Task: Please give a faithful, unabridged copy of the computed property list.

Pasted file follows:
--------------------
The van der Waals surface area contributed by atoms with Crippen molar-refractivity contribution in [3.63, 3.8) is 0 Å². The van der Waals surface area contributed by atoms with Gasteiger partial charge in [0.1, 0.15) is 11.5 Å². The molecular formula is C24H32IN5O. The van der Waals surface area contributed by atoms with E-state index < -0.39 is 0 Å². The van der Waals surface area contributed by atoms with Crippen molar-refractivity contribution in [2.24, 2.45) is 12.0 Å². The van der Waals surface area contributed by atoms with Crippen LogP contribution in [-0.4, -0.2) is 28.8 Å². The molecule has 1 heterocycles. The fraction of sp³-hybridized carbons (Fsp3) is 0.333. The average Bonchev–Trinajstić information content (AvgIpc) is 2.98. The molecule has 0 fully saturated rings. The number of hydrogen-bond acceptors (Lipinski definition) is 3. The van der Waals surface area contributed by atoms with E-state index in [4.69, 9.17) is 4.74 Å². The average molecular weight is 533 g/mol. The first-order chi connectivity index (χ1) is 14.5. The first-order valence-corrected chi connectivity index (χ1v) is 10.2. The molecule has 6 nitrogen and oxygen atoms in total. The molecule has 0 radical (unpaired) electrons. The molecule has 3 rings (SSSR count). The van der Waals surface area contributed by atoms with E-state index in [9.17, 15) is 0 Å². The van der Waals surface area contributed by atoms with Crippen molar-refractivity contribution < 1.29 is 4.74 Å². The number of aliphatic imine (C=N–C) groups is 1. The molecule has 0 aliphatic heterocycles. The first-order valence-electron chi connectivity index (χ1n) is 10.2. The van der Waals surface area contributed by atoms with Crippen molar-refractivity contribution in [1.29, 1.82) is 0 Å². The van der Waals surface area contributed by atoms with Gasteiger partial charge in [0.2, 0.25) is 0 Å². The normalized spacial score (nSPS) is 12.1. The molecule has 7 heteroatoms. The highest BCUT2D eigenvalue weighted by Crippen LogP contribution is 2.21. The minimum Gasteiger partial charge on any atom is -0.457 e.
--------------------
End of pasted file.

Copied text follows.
The van der Waals surface area contributed by atoms with Crippen molar-refractivity contribution in [3.63, 3.8) is 0 Å². The van der Waals surface area contributed by atoms with Gasteiger partial charge in [0.1, 0.15) is 11.5 Å². The molecular formula is C24H32IN5O. The van der Waals surface area contributed by atoms with E-state index < -0.39 is 0 Å². The van der Waals surface area contributed by atoms with Crippen molar-refractivity contribution in [2.24, 2.45) is 12.0 Å². The van der Waals surface area contributed by atoms with Crippen LogP contribution in [-0.4, -0.2) is 28.8 Å². The molecule has 1 heterocycles. The fraction of sp³-hybridized carbons (Fsp3) is 0.333. The average Bonchev–Trinajstić information content (AvgIpc) is 2.98. The molecule has 0 fully saturated rings. The number of hydrogen-bond acceptors (Lipinski definition) is 3. The van der Waals surface area contributed by atoms with E-state index in [4.69, 9.17) is 4.74 Å². The average molecular weight is 533 g/mol. The first-order chi connectivity index (χ1) is 14.5. The first-order valence-corrected chi connectivity index (χ1v) is 10.2. The molecule has 6 nitrogen and oxygen atoms in total. The molecule has 0 radical (unpaired) electrons. The molecule has 3 rings (SSSR count). The van der Waals surface area contributed by atoms with E-state index in [9.17, 15) is 0 Å². The van der Waals surface area contributed by atoms with Crippen molar-refractivity contribution < 1.29 is 4.74 Å². The number of aliphatic imine (C=N–C) groups is 1. The molecule has 0 aliphatic heterocycles. The first-order valence-electron chi connectivity index (χ1n) is 10.2. The van der Waals surface area contributed by atoms with Crippen molar-refractivity contribution in [1.29, 1.82) is 0 Å². The van der Waals surface area contributed by atoms with Gasteiger partial charge in [0.2, 0.25) is 0 Å². The normalized spacial score (nSPS) is 12.1. The molecule has 7 heteroatoms. The highest BCUT2D eigenvalue weighted by Crippen LogP contribution is 2.21. The minimum Gasteiger partial charge on any atom is -0.457 e.